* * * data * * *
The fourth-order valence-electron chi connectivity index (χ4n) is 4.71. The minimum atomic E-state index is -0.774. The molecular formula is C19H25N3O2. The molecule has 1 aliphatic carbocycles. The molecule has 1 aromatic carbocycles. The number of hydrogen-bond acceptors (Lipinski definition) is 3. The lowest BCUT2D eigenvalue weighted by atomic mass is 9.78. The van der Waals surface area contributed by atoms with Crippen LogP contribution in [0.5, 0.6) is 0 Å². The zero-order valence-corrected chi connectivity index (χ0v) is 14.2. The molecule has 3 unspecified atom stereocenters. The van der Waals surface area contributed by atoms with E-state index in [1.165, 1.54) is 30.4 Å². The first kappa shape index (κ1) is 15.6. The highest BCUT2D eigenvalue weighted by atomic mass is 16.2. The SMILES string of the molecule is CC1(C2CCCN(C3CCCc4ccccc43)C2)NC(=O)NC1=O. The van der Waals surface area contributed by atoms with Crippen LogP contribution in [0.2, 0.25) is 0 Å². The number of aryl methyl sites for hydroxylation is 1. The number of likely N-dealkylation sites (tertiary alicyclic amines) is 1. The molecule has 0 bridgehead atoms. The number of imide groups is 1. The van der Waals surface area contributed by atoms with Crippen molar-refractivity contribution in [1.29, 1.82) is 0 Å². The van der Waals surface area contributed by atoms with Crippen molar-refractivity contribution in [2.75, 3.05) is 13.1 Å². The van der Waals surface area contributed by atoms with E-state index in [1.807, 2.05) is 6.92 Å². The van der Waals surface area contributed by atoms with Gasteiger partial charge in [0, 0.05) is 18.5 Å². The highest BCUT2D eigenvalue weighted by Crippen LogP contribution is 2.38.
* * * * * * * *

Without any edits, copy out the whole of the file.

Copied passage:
The fourth-order valence-electron chi connectivity index (χ4n) is 4.71. The minimum atomic E-state index is -0.774. The molecular formula is C19H25N3O2. The molecule has 1 aliphatic carbocycles. The molecule has 1 aromatic carbocycles. The number of hydrogen-bond acceptors (Lipinski definition) is 3. The lowest BCUT2D eigenvalue weighted by atomic mass is 9.78. The van der Waals surface area contributed by atoms with Crippen LogP contribution in [0.5, 0.6) is 0 Å². The zero-order valence-corrected chi connectivity index (χ0v) is 14.2. The molecule has 3 unspecified atom stereocenters. The van der Waals surface area contributed by atoms with E-state index in [1.165, 1.54) is 30.4 Å². The first kappa shape index (κ1) is 15.6. The highest BCUT2D eigenvalue weighted by atomic mass is 16.2. The SMILES string of the molecule is CC1(C2CCCN(C3CCCc4ccccc43)C2)NC(=O)NC1=O. The van der Waals surface area contributed by atoms with Crippen LogP contribution in [0.2, 0.25) is 0 Å². The number of aryl methyl sites for hydroxylation is 1. The number of likely N-dealkylation sites (tertiary alicyclic amines) is 1. The molecule has 0 bridgehead atoms. The number of imide groups is 1. The van der Waals surface area contributed by atoms with Crippen molar-refractivity contribution in [1.29, 1.82) is 0 Å². The van der Waals surface area contributed by atoms with Crippen molar-refractivity contribution in [2.75, 3.05) is 13.1 Å². The van der Waals surface area contributed by atoms with E-state index in [1.807, 2.05) is 6.92 Å². The van der Waals surface area contributed by atoms with Gasteiger partial charge in [0, 0.05) is 18.5 Å². The highest BCUT2D eigenvalue weighted by Crippen LogP contribution is 2.38.